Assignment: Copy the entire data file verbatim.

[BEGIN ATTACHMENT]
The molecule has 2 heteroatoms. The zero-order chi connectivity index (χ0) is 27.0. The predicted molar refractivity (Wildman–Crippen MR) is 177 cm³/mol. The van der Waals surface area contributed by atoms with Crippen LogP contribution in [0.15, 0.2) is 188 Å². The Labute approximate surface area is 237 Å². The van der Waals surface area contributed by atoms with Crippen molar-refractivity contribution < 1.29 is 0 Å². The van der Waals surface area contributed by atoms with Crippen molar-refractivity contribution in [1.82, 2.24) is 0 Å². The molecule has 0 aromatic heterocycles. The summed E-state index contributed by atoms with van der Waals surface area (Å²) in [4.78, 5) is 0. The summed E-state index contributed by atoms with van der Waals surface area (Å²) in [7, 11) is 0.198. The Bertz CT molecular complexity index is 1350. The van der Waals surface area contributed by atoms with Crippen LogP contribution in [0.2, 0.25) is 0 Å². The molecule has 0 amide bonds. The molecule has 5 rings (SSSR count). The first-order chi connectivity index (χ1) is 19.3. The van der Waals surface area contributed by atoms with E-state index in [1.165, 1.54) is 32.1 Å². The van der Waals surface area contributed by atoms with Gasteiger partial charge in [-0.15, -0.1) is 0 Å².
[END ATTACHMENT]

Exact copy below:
The molecule has 2 heteroatoms. The zero-order chi connectivity index (χ0) is 27.0. The predicted molar refractivity (Wildman–Crippen MR) is 177 cm³/mol. The van der Waals surface area contributed by atoms with Crippen LogP contribution in [0.15, 0.2) is 188 Å². The Labute approximate surface area is 237 Å². The van der Waals surface area contributed by atoms with Crippen molar-refractivity contribution < 1.29 is 0 Å². The van der Waals surface area contributed by atoms with Crippen molar-refractivity contribution in [1.82, 2.24) is 0 Å². The molecule has 0 aromatic heterocycles. The summed E-state index contributed by atoms with van der Waals surface area (Å²) in [4.78, 5) is 0. The summed E-state index contributed by atoms with van der Waals surface area (Å²) in [7, 11) is 0.198. The Bertz CT molecular complexity index is 1350. The van der Waals surface area contributed by atoms with Crippen LogP contribution in [0.2, 0.25) is 0 Å². The molecule has 0 amide bonds. The molecule has 5 rings (SSSR count). The first-order chi connectivity index (χ1) is 19.3. The van der Waals surface area contributed by atoms with E-state index in [1.165, 1.54) is 32.1 Å². The van der Waals surface area contributed by atoms with Gasteiger partial charge in [-0.15, -0.1) is 0 Å².